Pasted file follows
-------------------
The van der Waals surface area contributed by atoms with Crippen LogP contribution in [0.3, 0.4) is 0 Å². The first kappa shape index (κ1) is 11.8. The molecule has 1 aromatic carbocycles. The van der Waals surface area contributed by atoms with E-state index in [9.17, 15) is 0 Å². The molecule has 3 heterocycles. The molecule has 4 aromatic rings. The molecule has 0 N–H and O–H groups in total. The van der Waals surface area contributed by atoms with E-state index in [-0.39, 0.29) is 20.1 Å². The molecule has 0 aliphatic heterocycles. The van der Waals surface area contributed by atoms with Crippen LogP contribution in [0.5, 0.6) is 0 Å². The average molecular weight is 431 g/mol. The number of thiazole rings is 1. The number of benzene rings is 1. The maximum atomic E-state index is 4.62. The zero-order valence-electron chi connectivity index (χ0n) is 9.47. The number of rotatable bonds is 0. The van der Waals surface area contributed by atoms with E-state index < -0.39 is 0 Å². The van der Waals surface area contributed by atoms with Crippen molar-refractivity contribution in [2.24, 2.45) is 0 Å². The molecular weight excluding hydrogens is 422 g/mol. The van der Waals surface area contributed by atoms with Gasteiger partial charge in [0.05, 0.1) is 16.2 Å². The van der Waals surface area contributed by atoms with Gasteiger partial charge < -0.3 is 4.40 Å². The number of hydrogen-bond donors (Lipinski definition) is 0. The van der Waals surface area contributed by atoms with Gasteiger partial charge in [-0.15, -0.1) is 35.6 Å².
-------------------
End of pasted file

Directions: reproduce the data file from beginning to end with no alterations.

The van der Waals surface area contributed by atoms with Crippen LogP contribution in [0.3, 0.4) is 0 Å². The first kappa shape index (κ1) is 11.8. The molecule has 1 aromatic carbocycles. The van der Waals surface area contributed by atoms with E-state index in [9.17, 15) is 0 Å². The molecule has 3 heterocycles. The molecule has 4 aromatic rings. The molecule has 0 N–H and O–H groups in total. The van der Waals surface area contributed by atoms with E-state index in [-0.39, 0.29) is 20.1 Å². The molecule has 0 aliphatic heterocycles. The van der Waals surface area contributed by atoms with Crippen LogP contribution in [0.5, 0.6) is 0 Å². The average molecular weight is 431 g/mol. The number of thiazole rings is 1. The number of benzene rings is 1. The maximum atomic E-state index is 4.62. The zero-order valence-electron chi connectivity index (χ0n) is 9.47. The number of rotatable bonds is 0. The van der Waals surface area contributed by atoms with E-state index < -0.39 is 0 Å². The van der Waals surface area contributed by atoms with Crippen molar-refractivity contribution in [2.24, 2.45) is 0 Å². The molecular weight excluding hydrogens is 422 g/mol. The van der Waals surface area contributed by atoms with Gasteiger partial charge in [0.05, 0.1) is 16.2 Å². The van der Waals surface area contributed by atoms with Gasteiger partial charge < -0.3 is 4.40 Å². The number of hydrogen-bond donors (Lipinski definition) is 0. The van der Waals surface area contributed by atoms with Gasteiger partial charge in [-0.15, -0.1) is 35.6 Å².